Green walls could reduce city pollution
Introducing ‘green walls’ of vegetation in big cities could drastically reduce pollution levels, according to new research.
Increasingly, architects and designers are incorporating solar panels, rainwater harvesting and insulating internal wall cladding to create sustainable buildings, but as yet, green walls have not featured heavily. However, that could be about to change.
Living walls have a dramatic effect on pollution levels
Research published in the Environmental Science and Technology journal suggests that planting living walls could reduce pollution levels much more efficiently and quickly than other initiatives – including congestion charges. Scientists predict that a 30 per cent reduction could be achieved with the introduction of more greenery, businessgreen.com says.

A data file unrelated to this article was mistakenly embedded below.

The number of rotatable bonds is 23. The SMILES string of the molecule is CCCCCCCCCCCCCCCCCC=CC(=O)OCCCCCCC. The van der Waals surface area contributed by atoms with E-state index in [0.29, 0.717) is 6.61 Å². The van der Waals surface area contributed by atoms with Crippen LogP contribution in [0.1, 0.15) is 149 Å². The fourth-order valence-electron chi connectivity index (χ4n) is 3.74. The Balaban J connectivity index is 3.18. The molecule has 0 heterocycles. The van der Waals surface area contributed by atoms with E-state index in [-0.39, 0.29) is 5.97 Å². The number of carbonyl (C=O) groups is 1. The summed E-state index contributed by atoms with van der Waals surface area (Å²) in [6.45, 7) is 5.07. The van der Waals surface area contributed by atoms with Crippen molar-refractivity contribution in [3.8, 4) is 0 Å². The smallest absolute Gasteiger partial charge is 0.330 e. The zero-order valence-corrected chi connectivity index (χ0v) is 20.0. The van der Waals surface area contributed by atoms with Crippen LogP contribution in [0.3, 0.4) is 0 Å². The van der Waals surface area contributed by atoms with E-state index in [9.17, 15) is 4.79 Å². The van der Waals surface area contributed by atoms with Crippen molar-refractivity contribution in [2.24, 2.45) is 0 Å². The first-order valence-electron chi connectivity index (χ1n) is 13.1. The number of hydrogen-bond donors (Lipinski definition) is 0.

Pollution levels are high within big cities in particular, wherein the density of buildings – known as ‘street canyons’ – makes it hard for pollution to dissipate. Trees, bushes and other greenery are especially good at filtering out these pollutants, though the varieties used would need to be able to flourish in a range of conditions.
Introduction of ‘green walls’
Report co-author, Professor Rob MacKenzie – of the University of Birmingham – told bbc.co.uk:
“The benefit of green walls is that they clean up the air coming into and staying in the street canyon. Planting more [green walls] in a strategic way could be a relatively easy way to take control of our local pollution escaping.”
Author: Elizabeth Smythe Date Written: 26 Sept 2012